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The Lord President of the Council (Lord Williams of Mostyn): The chief executive of the Water Service has written in response to the noble Lord's Question. A copy of the letter has been placed in the Library.
Lord Williams of Mostyn: The Prime Minister has today published the list of Ministerial Committees of the Cabinet together with their Chairmen, copies of which have been placed in the Libraries of both Houses. The Prime Minister will make an announcement on full membership and terms of reference in due course.
The Minister of State, Foreign and Commonwealth Office (Baroness Symons of Vernham Dean): Yes. The Government have decided to acquire a new residence for the Consul General in San Francisco at Presidio Heights, and to sell the existing residence. This decision was taken on the basis that the existing residence is larger and more expensive than we need. The new residence will meet well the operational requirements of the post, offer better value for money and will make a net contribution to the FCO's stretched capital fundsrequired for Estate, IT and security modernisation.
Baroness Symons of Vernham Dean: No government Minister has visited San Francisco or Los Angeles on estate matters. The Permanent Under-Secretary at the Foreign & Commonwealth Office, Sir Michael Jay, visited San Francisco in October 2001 and concluded that sale of the present residence was the right decision. My honourable friend the Parliamentary Under Secretary of State (Mr Rammell), has recently examined the papers, held a series of meetings with officials and concluded that the sale should proceed.
Baroness Symons of Vernham Dean: It was never the intention to replace the present residence with one of equal size. That is not necessary; and there is no realistic possibility of the FCO finding the funds to renovate and maintain the present residence as it should be. I am satisfied that the new residence at Presidio Heights will offer the Consul General the opportunity to host functions of the size and style needed to achieve his objectives at a cost that the taxpayer can afford.
Baroness Symons of Vernham Dean: The case for the sale was based on current property valuations and the best available projections about the future course of the San Francisco property market. The team concluded that sale of the present residence and its replacement by a smaller building was financially advantageous, and would make a net contribution to FCO resources.
Baroness Symons of Vernham Dean: The United Kingdom played an active role in this year's session of the Commission on Human Rights. As in previous years, there was progress in some areas but setbacks in others. We were pleased that the commission passed important resolutions on issues such as the death penalty, torture, the right to education and the protection of human rights in the context of HIV/AIDS as well as on the human rights situations in a number of countries including Burma, Iraq, the Democratic Republic of the Congo, Cuba and, for the first time, North Korea, Turkmenistan and Belarus.
We were, however, disappointed that the commission failed to adopt resolutions on Zimbabwe, Chechnya and Sudan. We welcomed the increased time allotted to interactive dialogues with the Special Rapporteurs and the equitable distribution of speaking time to non-governmental organisations. While we did not endorse the election of a representative of Libya as chair of this year's session, she conducted proceedings in a competent and objective manner for much of the commission.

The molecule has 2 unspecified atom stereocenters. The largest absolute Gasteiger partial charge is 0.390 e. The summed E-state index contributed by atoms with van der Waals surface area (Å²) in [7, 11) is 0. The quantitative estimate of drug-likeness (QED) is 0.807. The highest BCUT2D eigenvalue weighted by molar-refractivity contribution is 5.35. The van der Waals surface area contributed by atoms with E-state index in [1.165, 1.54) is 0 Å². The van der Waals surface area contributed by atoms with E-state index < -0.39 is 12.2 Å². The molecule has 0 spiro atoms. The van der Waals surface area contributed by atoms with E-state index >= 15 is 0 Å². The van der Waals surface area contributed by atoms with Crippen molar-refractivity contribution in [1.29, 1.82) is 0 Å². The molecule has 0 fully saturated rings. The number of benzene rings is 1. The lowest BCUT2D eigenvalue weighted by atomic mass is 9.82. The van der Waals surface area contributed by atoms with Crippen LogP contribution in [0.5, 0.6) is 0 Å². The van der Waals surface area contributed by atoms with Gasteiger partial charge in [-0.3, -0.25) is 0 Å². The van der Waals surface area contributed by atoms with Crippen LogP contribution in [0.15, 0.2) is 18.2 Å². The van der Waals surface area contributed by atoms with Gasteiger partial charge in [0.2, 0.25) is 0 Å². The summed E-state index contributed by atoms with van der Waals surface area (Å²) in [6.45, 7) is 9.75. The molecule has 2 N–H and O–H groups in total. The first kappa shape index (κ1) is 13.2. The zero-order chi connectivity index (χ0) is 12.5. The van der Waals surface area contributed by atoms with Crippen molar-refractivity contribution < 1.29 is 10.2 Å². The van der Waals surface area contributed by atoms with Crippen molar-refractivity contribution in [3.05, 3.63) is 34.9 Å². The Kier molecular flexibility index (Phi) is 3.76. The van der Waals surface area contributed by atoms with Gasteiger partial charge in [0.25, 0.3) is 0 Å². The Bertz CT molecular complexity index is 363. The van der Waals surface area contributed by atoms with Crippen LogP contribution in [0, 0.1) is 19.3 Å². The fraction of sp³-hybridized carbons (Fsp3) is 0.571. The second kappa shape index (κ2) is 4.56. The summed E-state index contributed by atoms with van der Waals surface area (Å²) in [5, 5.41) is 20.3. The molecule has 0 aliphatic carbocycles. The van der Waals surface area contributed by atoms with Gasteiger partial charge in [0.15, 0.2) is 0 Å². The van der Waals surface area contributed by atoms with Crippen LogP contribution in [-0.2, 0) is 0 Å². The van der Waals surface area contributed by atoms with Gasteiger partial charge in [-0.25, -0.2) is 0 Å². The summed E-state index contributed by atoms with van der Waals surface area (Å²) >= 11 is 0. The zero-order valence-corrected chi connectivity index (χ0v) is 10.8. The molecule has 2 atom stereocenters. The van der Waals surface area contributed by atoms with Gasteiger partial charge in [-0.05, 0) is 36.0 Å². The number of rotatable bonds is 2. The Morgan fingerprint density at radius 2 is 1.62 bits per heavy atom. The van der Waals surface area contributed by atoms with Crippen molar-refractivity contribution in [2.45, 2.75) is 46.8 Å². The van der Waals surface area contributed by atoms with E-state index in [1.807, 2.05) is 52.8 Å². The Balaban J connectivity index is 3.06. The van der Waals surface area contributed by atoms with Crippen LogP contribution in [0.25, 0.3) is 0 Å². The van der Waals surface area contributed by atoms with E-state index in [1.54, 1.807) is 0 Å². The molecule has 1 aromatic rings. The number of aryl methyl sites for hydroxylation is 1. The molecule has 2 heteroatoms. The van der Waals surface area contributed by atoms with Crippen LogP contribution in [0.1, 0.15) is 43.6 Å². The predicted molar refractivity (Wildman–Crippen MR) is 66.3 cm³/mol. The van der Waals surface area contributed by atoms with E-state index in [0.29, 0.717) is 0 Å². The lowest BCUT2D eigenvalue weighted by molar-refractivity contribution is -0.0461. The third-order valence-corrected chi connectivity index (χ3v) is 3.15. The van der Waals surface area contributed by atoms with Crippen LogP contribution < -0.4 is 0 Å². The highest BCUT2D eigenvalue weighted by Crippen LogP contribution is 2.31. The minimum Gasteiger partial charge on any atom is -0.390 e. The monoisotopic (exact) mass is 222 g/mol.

On 29 April, the UK was re-elected to serve on the commission for a further three years. We will continue to use our membership to press for the commission to fulfil its mandate to set and promote human rights standards and address human rights violations around the world.
Baroness Symons of Vernham Dean: The 54 members of the United Nations Economic and Social Council elected 24 members to the Commission on Human Rights on 29 April 2003. As there were only six candidates for the six available places in the Latin America and Caribbean Group, a vote was not required. Cuba was re-elected by acclamation along with Costa Rica, Dominican Republic, Guatemala, Honduras and Peru.
Baroness Symons of Vernham Dean: The Government responded favourably to the European Union Committee's recommendation that Explanatory Memorandums on proposed European Union legislation should provide a statement on compatibility with the Human Rights Act 1998.
The Convention on the Future of Europe's proposals on the status of the Charter of Fundamental Rights of the European Union was presented to Heads of State and Government at the Thessaloniki European Council on 19 and 20 June and will be discussed in detail at the inter-governmental conference which will begin later this year.
The Minister of State, Home Office (Baroness Scotland of Asthal): The Prison Service will produce an action plan for each inspection report based on the Chief Inspector's recommendations. Action plans list every recommendation and progress towards implementing each one. My honourable friend the Under-Secretary of State responsible for Correctional Services (Paul Goggins MP) sees the original action plan and subsequent progress reports.
Baroness Scotland of Asthal: We have today published a summary of the Home Office strategic framework. This document provides the context for the work of the Department, now and in the future. It sets out emerging challenges and opportunities and the role of the Home Office in contributing to the wider priorities of Government. The document shows that as we strive to build a safe, just and tolerant society, two themes run throughout all the Home Office's workeffective enforcement of law, order and our borders; and civil renewal, social inclusion and active citizenship.